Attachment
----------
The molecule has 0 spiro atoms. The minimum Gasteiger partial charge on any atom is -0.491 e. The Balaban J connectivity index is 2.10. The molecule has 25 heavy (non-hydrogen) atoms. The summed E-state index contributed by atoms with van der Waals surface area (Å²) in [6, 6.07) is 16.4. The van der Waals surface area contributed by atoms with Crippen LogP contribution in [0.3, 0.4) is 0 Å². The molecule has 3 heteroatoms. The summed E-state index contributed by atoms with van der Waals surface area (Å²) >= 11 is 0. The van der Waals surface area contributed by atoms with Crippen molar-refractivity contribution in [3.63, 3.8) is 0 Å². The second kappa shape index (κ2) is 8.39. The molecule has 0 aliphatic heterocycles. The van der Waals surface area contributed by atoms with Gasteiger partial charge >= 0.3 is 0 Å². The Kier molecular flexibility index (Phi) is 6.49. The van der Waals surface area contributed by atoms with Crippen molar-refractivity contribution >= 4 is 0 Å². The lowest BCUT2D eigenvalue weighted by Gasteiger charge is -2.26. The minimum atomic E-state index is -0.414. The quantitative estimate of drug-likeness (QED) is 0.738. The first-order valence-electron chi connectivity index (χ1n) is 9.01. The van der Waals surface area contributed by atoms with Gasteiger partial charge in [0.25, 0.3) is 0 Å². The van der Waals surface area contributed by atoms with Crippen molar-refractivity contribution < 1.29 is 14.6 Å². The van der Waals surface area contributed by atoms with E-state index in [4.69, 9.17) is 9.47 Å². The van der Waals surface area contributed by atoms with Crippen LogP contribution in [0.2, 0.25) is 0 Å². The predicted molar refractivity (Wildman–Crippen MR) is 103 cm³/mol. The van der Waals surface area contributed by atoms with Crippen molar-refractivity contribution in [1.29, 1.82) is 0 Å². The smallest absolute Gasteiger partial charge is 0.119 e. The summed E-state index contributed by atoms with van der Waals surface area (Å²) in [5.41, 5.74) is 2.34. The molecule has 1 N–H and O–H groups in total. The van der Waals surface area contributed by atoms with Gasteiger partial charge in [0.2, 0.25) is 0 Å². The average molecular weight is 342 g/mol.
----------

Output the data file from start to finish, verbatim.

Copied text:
The molecule has 0 spiro atoms. The minimum Gasteiger partial charge on any atom is -0.491 e. The Balaban J connectivity index is 2.10. The molecule has 25 heavy (non-hydrogen) atoms. The summed E-state index contributed by atoms with van der Waals surface area (Å²) in [6, 6.07) is 16.4. The van der Waals surface area contributed by atoms with Crippen LogP contribution in [0.3, 0.4) is 0 Å². The molecule has 3 heteroatoms. The summed E-state index contributed by atoms with van der Waals surface area (Å²) >= 11 is 0. The van der Waals surface area contributed by atoms with Crippen molar-refractivity contribution in [3.63, 3.8) is 0 Å². The second kappa shape index (κ2) is 8.39. The molecule has 0 aliphatic heterocycles. The van der Waals surface area contributed by atoms with Gasteiger partial charge >= 0.3 is 0 Å². The Kier molecular flexibility index (Phi) is 6.49. The van der Waals surface area contributed by atoms with Crippen molar-refractivity contribution >= 4 is 0 Å². The lowest BCUT2D eigenvalue weighted by Gasteiger charge is -2.26. The minimum atomic E-state index is -0.414. The quantitative estimate of drug-likeness (QED) is 0.738. The first-order valence-electron chi connectivity index (χ1n) is 9.01. The van der Waals surface area contributed by atoms with Gasteiger partial charge in [0.25, 0.3) is 0 Å². The van der Waals surface area contributed by atoms with Crippen molar-refractivity contribution < 1.29 is 14.6 Å². The van der Waals surface area contributed by atoms with E-state index in [4.69, 9.17) is 9.47 Å². The van der Waals surface area contributed by atoms with Crippen LogP contribution in [0.2, 0.25) is 0 Å². The predicted molar refractivity (Wildman–Crippen MR) is 103 cm³/mol. The van der Waals surface area contributed by atoms with Crippen molar-refractivity contribution in [1.29, 1.82) is 0 Å². The smallest absolute Gasteiger partial charge is 0.119 e. The summed E-state index contributed by atoms with van der Waals surface area (Å²) in [5.41, 5.74) is 2.34. The molecule has 1 N–H and O–H groups in total. The van der Waals surface area contributed by atoms with Gasteiger partial charge in [0.2, 0.25) is 0 Å². The average molecular weight is 342 g/mol.